These data indicate SPA score is positively correlated with polyspermy rates and IVF fertilization percentage. Additionally, there is a slight increase in clinical pregnancy rates, and embryo implantation rates with increased SPA. Furthermore, there is a slight decrease in spontaneous abortions rates related to increased SPA.
Purpose:This study was undertaken to evaluate simplified methods of human embryo coculture using either attached or nonattached autologous cumulus tissue.
Methods:Eight hundred one zygotes were cultured for 48 hr in a prospective, randomized trial comparing culture of embryos either with intact cumulus tissue, with cumulus tissue added to the droplet of culture medium, or without any cumulus tissue. In a follow-up study, embryo quality, pregnancy rates, and implantation rates were compared in 120 consecutive patients undergoing in vitro fertilization with a coculture system using cumulus tissue compared to a cohort of 127 patients undergoing IVF immediately preceding the institution of the coculture protocol.
Results:Embryo morphology was significantly improved (P < 0.05) following culture with attached cumulus tissue (5.61 ± 0.29) and culture with added cumulus tissue (4.72 ± 0.31) compared to that of embryos grown in culture medium without cumulus tissue (3.95 ± 0.26). The clinical pregnancy rate improved from 39.4% (50/127) to 49.2% (59/120) following institution of a system of coculture with attached cumulus tissue.
Conclusions:These data indicate that a simple coculture system using autologous cumulus tissue can result in improved embryo morphology, implantation rates, and clinical pregnancy rates during in vitro fertilization. This coculture system is simple, is non-labor intensive, and eliminates many of the risks which may be present in other embryo coculture systems.
coculture; cumulus tissues; embryo morphology; in vitro fertilization; pregnancy rates
hTERT; telomerase; HL-60 cells; differentiation
Purpose:The aim of this study was to evaluate the possible correlation of low-dose heparin-induced decondensation of sperm chromatin with sperm concentration, motility, morphology, membrane hypoosmotic response, ejaculate volume, and the ability of sperm to penetrate zona-free hamster oocytes.
Methods:Twenty-two donors of known fertility and 105 patients undergoing evaluation at an andrology laboratory were evaluated by standard World Health Organization semen analysis techniques and a modified sperm penetration assay (SPA). An aliquot was also incubated for 60 min and Ham's F10 medium containing 50 USP/ml heparin. The percentage of sperm undergoing chromatin decondensation was evaluated and correlated to SPA rates and semen quality parameters.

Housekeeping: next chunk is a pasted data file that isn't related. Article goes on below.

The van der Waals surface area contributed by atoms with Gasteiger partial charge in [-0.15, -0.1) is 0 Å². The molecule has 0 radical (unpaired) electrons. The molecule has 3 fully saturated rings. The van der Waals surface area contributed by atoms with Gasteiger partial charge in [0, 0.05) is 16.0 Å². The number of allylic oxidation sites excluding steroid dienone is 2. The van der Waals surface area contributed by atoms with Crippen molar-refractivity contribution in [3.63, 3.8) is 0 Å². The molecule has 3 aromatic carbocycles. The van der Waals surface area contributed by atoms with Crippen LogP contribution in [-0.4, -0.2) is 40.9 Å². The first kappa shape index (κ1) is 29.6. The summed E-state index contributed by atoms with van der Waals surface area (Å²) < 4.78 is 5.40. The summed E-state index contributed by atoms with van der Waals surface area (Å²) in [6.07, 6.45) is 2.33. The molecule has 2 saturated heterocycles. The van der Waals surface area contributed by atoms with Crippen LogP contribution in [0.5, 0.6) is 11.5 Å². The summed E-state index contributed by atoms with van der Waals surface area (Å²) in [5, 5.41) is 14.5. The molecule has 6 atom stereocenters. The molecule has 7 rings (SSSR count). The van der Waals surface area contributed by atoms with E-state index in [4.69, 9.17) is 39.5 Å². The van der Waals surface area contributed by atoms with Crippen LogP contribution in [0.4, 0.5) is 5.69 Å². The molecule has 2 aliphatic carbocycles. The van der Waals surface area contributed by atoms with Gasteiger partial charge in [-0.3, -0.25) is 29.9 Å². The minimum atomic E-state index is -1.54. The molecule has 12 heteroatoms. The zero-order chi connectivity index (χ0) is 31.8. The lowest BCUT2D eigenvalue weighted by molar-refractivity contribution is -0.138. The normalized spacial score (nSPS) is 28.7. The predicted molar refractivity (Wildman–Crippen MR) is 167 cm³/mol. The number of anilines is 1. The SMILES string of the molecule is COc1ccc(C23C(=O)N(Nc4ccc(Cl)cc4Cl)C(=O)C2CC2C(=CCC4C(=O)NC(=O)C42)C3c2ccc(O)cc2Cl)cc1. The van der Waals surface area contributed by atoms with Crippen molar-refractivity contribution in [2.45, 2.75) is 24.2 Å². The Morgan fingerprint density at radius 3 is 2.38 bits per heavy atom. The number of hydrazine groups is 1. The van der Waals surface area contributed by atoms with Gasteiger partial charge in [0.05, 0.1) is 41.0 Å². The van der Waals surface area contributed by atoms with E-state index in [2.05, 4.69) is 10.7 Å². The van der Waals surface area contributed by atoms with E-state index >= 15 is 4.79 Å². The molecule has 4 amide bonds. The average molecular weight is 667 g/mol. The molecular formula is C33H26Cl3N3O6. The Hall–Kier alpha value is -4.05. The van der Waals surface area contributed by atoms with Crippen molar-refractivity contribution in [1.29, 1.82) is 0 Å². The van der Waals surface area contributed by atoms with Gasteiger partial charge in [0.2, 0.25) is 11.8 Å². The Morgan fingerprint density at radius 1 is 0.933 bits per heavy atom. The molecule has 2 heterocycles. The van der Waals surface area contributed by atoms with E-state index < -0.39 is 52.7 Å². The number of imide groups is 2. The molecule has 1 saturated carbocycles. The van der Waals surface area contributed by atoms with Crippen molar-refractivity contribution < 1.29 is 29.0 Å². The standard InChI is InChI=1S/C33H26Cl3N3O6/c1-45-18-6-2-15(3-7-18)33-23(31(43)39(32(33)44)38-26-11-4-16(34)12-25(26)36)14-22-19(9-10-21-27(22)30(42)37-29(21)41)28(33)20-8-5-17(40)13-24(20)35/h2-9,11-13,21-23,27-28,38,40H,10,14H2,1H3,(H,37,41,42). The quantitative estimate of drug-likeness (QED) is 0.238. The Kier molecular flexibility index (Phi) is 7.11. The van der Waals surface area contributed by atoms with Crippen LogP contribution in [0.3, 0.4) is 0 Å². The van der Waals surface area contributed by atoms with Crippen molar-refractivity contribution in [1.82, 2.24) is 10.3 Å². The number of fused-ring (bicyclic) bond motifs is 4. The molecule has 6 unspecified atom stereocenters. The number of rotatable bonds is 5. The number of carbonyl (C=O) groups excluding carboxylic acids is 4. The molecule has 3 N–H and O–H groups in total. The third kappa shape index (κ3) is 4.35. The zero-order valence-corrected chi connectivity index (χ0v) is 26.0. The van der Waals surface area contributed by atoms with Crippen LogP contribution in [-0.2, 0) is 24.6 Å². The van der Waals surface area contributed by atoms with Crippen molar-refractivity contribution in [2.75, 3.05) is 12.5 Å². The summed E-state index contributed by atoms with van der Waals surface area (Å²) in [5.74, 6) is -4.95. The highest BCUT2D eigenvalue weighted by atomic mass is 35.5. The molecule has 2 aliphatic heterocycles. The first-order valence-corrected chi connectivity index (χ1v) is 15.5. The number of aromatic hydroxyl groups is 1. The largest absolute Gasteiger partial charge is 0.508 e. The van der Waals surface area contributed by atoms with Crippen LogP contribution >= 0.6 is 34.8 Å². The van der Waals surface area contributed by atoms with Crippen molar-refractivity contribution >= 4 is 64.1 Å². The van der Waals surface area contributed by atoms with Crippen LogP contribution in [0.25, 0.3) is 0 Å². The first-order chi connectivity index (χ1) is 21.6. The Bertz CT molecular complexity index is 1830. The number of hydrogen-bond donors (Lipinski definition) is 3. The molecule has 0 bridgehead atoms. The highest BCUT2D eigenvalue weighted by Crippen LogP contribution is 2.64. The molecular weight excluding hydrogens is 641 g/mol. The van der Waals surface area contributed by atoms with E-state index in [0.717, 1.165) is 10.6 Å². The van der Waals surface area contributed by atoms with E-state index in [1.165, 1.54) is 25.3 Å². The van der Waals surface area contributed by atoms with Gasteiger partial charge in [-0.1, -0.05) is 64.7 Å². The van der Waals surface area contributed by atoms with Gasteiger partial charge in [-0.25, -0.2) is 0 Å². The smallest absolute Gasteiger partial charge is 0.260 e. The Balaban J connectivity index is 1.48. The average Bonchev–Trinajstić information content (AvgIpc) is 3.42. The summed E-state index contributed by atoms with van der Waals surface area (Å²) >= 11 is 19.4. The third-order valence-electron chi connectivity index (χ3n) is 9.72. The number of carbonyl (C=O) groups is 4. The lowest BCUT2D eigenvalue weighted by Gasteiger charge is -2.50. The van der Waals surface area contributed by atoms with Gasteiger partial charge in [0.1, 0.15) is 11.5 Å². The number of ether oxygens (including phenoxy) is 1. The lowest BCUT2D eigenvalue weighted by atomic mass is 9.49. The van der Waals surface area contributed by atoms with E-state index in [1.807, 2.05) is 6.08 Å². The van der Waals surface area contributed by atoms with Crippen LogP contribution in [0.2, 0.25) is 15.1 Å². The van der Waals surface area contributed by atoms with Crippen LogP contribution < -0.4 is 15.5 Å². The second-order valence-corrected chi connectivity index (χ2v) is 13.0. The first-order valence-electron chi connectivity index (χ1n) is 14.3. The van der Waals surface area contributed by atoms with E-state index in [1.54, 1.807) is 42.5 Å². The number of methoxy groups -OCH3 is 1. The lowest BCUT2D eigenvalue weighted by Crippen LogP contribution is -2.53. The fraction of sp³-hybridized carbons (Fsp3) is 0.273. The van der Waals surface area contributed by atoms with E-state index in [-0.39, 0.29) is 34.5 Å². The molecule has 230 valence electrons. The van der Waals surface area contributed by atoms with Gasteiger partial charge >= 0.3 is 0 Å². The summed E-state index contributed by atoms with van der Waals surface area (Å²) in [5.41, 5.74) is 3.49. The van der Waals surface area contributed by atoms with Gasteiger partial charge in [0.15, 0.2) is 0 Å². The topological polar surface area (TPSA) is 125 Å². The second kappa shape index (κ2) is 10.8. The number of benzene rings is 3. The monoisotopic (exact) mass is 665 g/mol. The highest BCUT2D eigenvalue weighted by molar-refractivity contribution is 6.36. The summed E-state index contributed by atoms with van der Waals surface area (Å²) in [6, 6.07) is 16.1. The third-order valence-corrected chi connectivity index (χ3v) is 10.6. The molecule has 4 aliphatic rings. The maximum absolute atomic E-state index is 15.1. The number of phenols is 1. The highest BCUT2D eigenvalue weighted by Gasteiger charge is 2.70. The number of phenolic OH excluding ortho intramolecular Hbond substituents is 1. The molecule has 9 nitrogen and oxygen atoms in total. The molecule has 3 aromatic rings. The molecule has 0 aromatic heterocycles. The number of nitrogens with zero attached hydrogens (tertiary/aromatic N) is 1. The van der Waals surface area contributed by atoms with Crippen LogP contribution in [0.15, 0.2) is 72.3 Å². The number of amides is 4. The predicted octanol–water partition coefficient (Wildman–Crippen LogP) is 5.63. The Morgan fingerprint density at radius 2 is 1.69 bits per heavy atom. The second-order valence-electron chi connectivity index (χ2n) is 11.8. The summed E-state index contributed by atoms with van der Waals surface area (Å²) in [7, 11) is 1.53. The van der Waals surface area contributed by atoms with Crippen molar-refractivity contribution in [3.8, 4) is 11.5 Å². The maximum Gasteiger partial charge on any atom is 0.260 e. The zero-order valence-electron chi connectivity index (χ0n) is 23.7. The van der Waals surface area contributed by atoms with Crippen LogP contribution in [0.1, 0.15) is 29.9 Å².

Results:No significant correlation was observed between semen parameters and decondensation rates. A nonsignificant (P = 0.11) inverse correlation (P = −0.21) wax observed between SPA rates and chromatin decondensation. Significant (P < 0.001) differences were observed in the decondensation rate of donors (3.7 ± 0.6), patients with normal SPA rates (7.8 ± 1.5), and patients with decreased SPA rates (21.7 ± 1.8). The decondensation rates were significantly different (P < 0.01) between patients with a normal SPA rate and patients with a decreased SPA rate.
Conclusions:These data indicate a significant inverse relationship between the SPA rate, which has previously been shown to correlate highly with fertilization ability, and heparin-induced sperm chromatin decondensation.
protamine; chromatin; decondensation; capacitation
The yeast SWI/SNF complex is required for expression of many genes and for the full functioning of several transcriptional activators. Genetic and biochemical studies indicate that SWI/SNF uses the energy of ATP hydrolysis to antagonize chromatin-mediated transcriptional repression. We have tested the possibility that SWI/SNF might also play a role in DNA replication. A mitotic minichromosome stability assay was used to investigate the replication efficiency of a variety of autonomous replication sequences (ARSs) in the presence and absence of SWI/SNF. The stability of minichromosomes that contain ARS1, ARS309 or ARS307 is not altered by lack of SWI/SNF, whereas the functioning of ARS121 is crippled when SWI/SNF is inactivated. The SWI/SNF dependence of ARS121 does not require the replication enhancer factor, ABF1, and thus, it appears to be a property of a minimal ARS121 origin. Likewise, a minimal derivative of ARS1 that lacks the ABF1 replication enhancer acquires SWI/SNF dependence. Replacing the ABF1 binding site at ARS1 with a binding site for the LexA-GAL4 chimeric activator also creates a SWI/SNF-dependent ARS. Our studies suggest that the SWI/SNF chromatin remodeling complex can play a role in both replication and transcription and, furthermore, that SWI/SNF dependence of ARS elements is a property of both an ARS-specific replication enhancer and the overall organization of ARS sequence elements.